Rhino wisely broke with tradition on this release and added a third CD to upgrade this to a boxed set. This bonus CD is comprised of thirty-one rare tracks that provide an exhausting look at the sessions for this album. Some of this music may be familiar to fans that have followed the Rhino releases since day one, now all conveniently collected in one spot, but others are true rarities like the Davy Jones version of Jan Berry’s Laurel and Hardy. Also included are alternate versions of the follow up single D.W. Washburn / It’s Nice to Be with You and tracks that would eventually be used on the Head soundtrack and the Instant Replay album.
The three compact discs come packaged in thin cardboard sleeves inside an over sized gatefold box. Also included is an excellent twenty-five page booklet which provides a thorough examination of the sessions that yielded these recordings and some rare photographs. There is also a reproduction of a promotional button for the album. This may not fit well on most CD shelves and fans will probably want to transfer the discs to standard cases to prevent scratching, but it is an impressive package.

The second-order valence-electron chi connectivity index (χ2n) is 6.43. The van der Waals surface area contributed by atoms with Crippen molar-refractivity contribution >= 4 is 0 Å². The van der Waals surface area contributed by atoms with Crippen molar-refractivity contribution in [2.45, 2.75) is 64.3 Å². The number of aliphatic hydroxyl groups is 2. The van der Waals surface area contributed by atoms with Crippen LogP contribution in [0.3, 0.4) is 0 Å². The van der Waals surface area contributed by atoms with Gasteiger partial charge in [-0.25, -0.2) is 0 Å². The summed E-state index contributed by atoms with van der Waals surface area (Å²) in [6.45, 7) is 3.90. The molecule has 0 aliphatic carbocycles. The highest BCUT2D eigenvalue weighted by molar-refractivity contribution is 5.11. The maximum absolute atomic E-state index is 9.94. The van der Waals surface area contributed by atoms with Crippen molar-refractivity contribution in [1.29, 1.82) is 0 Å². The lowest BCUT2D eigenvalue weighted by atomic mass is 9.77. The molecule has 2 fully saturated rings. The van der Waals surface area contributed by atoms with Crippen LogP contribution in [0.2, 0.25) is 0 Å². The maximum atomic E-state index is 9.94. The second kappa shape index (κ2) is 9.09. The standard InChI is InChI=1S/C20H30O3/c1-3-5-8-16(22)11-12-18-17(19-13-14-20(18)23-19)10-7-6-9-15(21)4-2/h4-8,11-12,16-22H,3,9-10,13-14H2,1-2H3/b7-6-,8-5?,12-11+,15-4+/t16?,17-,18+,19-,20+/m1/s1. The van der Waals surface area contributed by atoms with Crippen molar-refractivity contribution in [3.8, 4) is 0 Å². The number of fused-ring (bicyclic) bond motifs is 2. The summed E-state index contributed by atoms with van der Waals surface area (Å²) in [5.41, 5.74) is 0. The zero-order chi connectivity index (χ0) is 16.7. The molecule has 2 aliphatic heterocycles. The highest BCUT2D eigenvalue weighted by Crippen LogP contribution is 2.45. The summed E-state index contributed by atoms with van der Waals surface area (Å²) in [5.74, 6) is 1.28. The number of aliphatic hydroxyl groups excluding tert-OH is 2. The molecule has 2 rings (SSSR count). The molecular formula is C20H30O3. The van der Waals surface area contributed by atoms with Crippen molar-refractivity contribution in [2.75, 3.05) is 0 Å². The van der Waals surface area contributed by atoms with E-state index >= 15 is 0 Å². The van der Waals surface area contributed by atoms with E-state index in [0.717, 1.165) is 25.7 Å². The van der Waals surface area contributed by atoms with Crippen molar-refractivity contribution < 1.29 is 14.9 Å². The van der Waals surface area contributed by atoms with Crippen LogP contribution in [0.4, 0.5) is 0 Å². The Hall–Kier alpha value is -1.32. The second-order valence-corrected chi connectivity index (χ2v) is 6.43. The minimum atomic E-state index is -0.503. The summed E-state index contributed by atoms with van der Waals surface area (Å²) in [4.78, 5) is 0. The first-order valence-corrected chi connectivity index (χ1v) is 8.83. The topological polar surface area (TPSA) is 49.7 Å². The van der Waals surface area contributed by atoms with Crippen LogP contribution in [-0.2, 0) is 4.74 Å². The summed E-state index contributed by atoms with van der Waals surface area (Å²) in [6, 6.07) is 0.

While not recommended for the casual or recent Monkees fan, The Birds, The Bees, & The Monkees Boxed Set is a long awaited treasure for collectors and advanced listeners. The album represents a fascinating period of change in the career of a unique manufactured musical group and demonstrates that, while they may not have played their own instruments in the beginning, each member had musical talent. If greater care had gone into the track selection, this album might have proven as popular as earlier releases and heralded several more years of successful records. The $60 price tag also restricts this set’s appeal but this is a limited release from Rhino Records Hand Made division and is almost certain to appreciate in value once it sells out.
"Retrorama" is ©2010 by ED Tucker. Webpage design and all graphics herein (except where otherwise noted) are creations of Nolan B. Canova. All contents of Nolan's Pop Culture Review are ©2010 by Nolan B. Canova.